If you’re searching for the pros and cons of a fixed indexed annuity (FIA), it’s probably the cons that you’re wondering about. After all, the insurance agent already highlighted the pros: FIAs combine the low-risk nature of a fixed annuity with the potential capped returns of a variable annuity. They’re all upside, no downside. You can’t lose. Sound too good to be true? You’re smart to want to know more – and a financial advisor can help you sort out if a fixed indexed annuity makes sense for you. In the meantime, here are the pros and cons of a fixed indexed annuity.
Fixed Indexed Annuities: the Basics
A fixed indexed annuity is a long-term savings option that offers two ways of earning interest, also called crediting strategies. The strategy with the lowest risk (and upside) is the “fixed” part of the annuity’s name. The insurance company offers a fixed interest rate for a specified number of years, like a certificate of deposit. Often the initial rate is for just one year. The rate then resets, usually annually, but it will never go lower than the guaranteed minimum interest rate.
The other crediting strategy, which offers more upside (and risk), is the “indexed” part of the annuity’s name. You earn interest based on the performance of an index such as the S&P 500. But the rate has a cap, so you won’t benefit from high peaks. There may also be a floor, such as 0%, so you won’t lose money if the return rate is negative. There are also participation rates, which translate to a set percentage of an index’s return, up to the cap. Alternately, you can choose a spread, which means your interest is the index return rate minus the spread (often a percentage). If this isn’t confusing enough, you also have to choose when and how the index return will be calculated, say, annually point to point or monthly averaging.
Before you sign the contract, you say how much of your money you want to allocate to each strategy. Often, there are several indexed strategy options, so you can allocate your money to more than two strategies. It should be noted, by the way, that money that is assigned to an indexed strategy is not actually in the stock market. That’s why insurance agents will say an FIA is a low-risk, all-upside investment.
Fixed Indexed Annuity Pros
Perhaps the biggest benefit of a fixed indexed annuity is that it is protected from the volatility of the markets. As noted above, your money is never in the stock market. Your crediting strategy tracks the stock market, but you don’t own securities that can fall in value.
Also, to entice buyers, the insurance company will offer a high initial fixed interest rate. Sometimes this high rate is “enhanced” or “boosted.” It’s usually for only a year, though. The insurance company also sets a guaranteed minimum interest rate. This can be appealing in an environment where interest rates are less than 1%.
Additionally, once you annuitize or turn your nest egg into an income stream, you cannot outlive that income stream, assuming you choose the lifetime payout option. This is important, as life expectancies rise and Social Security benefits, as we know them, will likely have to change. Finally, annuities in general grow tax-deferred.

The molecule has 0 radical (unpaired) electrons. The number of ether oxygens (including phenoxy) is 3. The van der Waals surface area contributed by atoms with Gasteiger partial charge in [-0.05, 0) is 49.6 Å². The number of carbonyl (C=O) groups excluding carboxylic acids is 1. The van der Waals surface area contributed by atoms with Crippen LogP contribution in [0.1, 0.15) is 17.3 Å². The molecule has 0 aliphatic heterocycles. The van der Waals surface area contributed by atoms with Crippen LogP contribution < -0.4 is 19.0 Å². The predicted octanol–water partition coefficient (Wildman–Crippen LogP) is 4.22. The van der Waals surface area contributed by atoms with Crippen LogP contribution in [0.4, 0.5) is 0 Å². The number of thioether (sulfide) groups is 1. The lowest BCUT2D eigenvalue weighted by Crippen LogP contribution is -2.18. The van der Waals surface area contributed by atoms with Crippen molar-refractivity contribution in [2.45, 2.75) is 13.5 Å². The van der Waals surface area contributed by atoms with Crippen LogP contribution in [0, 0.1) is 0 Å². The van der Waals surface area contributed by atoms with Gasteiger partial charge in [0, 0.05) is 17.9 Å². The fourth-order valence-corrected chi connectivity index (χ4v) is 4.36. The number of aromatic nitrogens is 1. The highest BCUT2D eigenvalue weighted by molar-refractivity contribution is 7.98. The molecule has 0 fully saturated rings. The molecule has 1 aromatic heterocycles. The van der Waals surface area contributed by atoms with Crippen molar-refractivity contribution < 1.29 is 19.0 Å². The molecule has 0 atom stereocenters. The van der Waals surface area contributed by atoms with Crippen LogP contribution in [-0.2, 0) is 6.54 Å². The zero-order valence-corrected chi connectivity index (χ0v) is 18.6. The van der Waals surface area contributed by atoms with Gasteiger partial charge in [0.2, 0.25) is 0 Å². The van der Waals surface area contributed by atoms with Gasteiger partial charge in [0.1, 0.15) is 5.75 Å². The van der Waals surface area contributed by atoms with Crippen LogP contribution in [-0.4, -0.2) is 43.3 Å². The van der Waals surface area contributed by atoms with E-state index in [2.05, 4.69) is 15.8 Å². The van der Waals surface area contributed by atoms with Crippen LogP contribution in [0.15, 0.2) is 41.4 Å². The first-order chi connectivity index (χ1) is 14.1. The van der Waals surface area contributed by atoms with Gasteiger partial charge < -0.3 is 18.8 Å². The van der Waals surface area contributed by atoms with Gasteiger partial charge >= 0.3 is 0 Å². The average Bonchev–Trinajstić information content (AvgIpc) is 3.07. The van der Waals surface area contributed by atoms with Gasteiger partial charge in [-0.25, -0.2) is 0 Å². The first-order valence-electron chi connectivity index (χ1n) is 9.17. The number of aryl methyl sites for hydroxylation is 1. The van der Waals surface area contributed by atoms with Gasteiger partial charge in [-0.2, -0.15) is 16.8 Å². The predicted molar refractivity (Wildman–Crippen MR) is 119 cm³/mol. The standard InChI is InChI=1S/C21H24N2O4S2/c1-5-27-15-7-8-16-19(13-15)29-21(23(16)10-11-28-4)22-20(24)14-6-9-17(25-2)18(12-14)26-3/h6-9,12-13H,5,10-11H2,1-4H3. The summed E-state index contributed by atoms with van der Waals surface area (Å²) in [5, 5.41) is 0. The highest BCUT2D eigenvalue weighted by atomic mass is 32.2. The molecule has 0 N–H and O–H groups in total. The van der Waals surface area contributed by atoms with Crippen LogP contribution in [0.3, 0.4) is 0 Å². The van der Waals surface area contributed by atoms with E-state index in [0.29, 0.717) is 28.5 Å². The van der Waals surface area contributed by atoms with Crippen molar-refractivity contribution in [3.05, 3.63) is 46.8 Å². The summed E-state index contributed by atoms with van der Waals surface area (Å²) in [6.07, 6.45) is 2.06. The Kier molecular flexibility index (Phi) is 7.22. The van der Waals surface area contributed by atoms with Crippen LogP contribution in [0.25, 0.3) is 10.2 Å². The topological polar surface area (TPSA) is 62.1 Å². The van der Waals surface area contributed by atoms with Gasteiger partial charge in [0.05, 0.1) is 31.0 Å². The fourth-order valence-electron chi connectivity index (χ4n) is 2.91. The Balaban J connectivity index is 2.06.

Fixed Indexed Annuity Cons
The tradeoff for being low risk is low growth. In 2019, the S&P 500 returned 30.43%. Even if all of your money had been allocated to a crediting strategy linked to the S&P 500, your return would have been comparatively small. In fact, with the cap and participation rate or spread, you would have likely earned interest in the low single digits.
Also, annuities may be lower risk than the stocks, but they still come with risk. If the insurance company goes bust, its guarantees are worthless. Money in an annuity is like money in the bank. For one think, it isn’t insured by the Federal Depository Insurance Company.
What’s more, when FIAs say there is no downside, they are not being entirely accurate. By most state laws, the guaranteed minimum return is at least 87.5 percent of the premium paid at 1 to 3 percent interest. This means, you could lose some of your premium if you withdraw it earlier than expected.
On top of losing some of your premium, an early withdrawal may incur a steep surrender fee, income taxes – and a 10% IRS penalty if you are younger than age 59 ½. These fees and penalties can add up quickly.
Finally, unless stated otherwise in the contract, an FIA can increase participation rates and other fees without notice to its contract holders.
The Bottom Line
Fixed indexed annuities combine the low risk of a fixed annuity with the potential capped returns of a variable annuity. But the tradeoff for less risk is less growth. It should also be noted that these annuities are low risk, not no risk. Additionally, since an insurance company backs your fixed indexed annuity, all guarantees depend on its financial outlook.
- Check the financial outlook of an insurance company before buying an annuity from it. After all, if you’re counting on receiving payments for life, you should be sure the company will be around that long. The big three credit rating agencies are Standard and Poor’s, Fitch and A.M. Best.
- No doubt, annuities are complex financial instruments. For help figuring out if they are right for you, and which one, consult a financial advisor who specializes in risk management or insurance planning. SmartAsset’s tool matches you with financial advisors based on your needs and preferences. It’s free and takes five minutes.
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